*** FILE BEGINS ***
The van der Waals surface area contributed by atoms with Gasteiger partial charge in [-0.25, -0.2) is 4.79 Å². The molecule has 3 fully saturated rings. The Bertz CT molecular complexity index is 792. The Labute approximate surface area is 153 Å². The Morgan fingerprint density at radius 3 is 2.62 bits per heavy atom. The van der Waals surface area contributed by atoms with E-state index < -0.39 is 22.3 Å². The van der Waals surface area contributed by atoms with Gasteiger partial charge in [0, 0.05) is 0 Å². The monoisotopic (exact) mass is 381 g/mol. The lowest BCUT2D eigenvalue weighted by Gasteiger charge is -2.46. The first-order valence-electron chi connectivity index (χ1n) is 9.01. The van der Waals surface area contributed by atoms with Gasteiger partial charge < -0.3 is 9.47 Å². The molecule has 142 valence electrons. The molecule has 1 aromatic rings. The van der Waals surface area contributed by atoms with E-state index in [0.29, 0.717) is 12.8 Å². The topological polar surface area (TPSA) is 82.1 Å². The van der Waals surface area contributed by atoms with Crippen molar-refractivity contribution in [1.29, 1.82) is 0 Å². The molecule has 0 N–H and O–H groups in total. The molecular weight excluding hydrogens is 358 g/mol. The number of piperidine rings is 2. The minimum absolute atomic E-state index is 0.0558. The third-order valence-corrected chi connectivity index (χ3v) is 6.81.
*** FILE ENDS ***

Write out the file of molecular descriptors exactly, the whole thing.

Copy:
The van der Waals surface area contributed by atoms with Gasteiger partial charge in [-0.25, -0.2) is 4.79 Å². The molecule has 3 fully saturated rings. The Bertz CT molecular complexity index is 792. The Labute approximate surface area is 153 Å². The Morgan fingerprint density at radius 3 is 2.62 bits per heavy atom. The van der Waals surface area contributed by atoms with E-state index < -0.39 is 22.3 Å². The van der Waals surface area contributed by atoms with Gasteiger partial charge in [0, 0.05) is 0 Å². The monoisotopic (exact) mass is 381 g/mol. The lowest BCUT2D eigenvalue weighted by Gasteiger charge is -2.46. The first-order valence-electron chi connectivity index (χ1n) is 9.01. The van der Waals surface area contributed by atoms with Gasteiger partial charge < -0.3 is 9.47 Å². The molecule has 142 valence electrons. The molecule has 1 aromatic rings. The van der Waals surface area contributed by atoms with E-state index in [0.29, 0.717) is 12.8 Å². The topological polar surface area (TPSA) is 82.1 Å². The van der Waals surface area contributed by atoms with Crippen molar-refractivity contribution in [1.29, 1.82) is 0 Å². The molecule has 0 N–H and O–H groups in total. The molecular weight excluding hydrogens is 358 g/mol. The number of piperidine rings is 2. The minimum absolute atomic E-state index is 0.0558. The third-order valence-corrected chi connectivity index (χ3v) is 6.81.